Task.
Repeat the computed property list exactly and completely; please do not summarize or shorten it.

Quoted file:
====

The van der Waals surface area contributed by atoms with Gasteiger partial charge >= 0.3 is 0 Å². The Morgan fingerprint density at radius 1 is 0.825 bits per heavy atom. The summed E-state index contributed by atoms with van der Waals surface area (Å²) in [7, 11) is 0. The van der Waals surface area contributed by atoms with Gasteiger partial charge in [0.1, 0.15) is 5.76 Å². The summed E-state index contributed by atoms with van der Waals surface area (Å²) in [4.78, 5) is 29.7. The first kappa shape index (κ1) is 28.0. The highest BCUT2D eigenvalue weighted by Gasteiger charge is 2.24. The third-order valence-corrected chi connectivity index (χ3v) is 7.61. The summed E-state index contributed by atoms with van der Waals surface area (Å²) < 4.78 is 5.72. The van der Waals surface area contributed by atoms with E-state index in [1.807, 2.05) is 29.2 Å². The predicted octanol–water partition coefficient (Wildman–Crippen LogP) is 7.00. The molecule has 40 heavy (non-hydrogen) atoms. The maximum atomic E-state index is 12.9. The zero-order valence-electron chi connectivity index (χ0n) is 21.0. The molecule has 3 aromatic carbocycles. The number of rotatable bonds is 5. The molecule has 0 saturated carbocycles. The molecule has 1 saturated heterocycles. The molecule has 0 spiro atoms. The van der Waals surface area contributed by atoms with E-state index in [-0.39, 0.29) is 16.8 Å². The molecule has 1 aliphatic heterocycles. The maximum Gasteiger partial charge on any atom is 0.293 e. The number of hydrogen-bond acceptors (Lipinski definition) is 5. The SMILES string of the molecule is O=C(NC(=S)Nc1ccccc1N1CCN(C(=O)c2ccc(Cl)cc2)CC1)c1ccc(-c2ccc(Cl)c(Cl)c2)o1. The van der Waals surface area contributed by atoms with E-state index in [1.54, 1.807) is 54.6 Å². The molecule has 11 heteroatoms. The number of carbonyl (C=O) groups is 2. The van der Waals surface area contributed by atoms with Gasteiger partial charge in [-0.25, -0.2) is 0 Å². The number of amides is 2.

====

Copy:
The van der Waals surface area contributed by atoms with Gasteiger partial charge >= 0.3 is 0 Å². The Morgan fingerprint density at radius 1 is 0.825 bits per heavy atom. The summed E-state index contributed by atoms with van der Waals surface area (Å²) in [7, 11) is 0. The van der Waals surface area contributed by atoms with Gasteiger partial charge in [0.1, 0.15) is 5.76 Å². The summed E-state index contributed by atoms with van der Waals surface area (Å²) in [4.78, 5) is 29.7. The first kappa shape index (κ1) is 28.0. The highest BCUT2D eigenvalue weighted by Gasteiger charge is 2.24. The third-order valence-corrected chi connectivity index (χ3v) is 7.61. The summed E-state index contributed by atoms with van der Waals surface area (Å²) < 4.78 is 5.72. The van der Waals surface area contributed by atoms with E-state index in [1.807, 2.05) is 29.2 Å². The predicted octanol–water partition coefficient (Wildman–Crippen LogP) is 7.00. The molecule has 40 heavy (non-hydrogen) atoms. The maximum atomic E-state index is 12.9. The zero-order valence-electron chi connectivity index (χ0n) is 21.0. The molecule has 3 aromatic carbocycles. The number of rotatable bonds is 5. The molecule has 0 saturated carbocycles. The molecule has 1 saturated heterocycles. The molecule has 0 spiro atoms. The van der Waals surface area contributed by atoms with E-state index in [-0.39, 0.29) is 16.8 Å². The molecule has 1 aliphatic heterocycles. The maximum Gasteiger partial charge on any atom is 0.293 e. The number of hydrogen-bond acceptors (Lipinski definition) is 5. The SMILES string of the molecule is O=C(NC(=S)Nc1ccccc1N1CCN(C(=O)c2ccc(Cl)cc2)CC1)c1ccc(-c2ccc(Cl)c(Cl)c2)o1. The van der Waals surface area contributed by atoms with E-state index in [1.54, 1.807) is 54.6 Å². The molecule has 11 heteroatoms. The number of carbonyl (C=O) groups is 2. The van der Waals surface area contributed by atoms with Gasteiger partial charge in [-0.25, -0.2) is 0 Å². The number of amides is 2.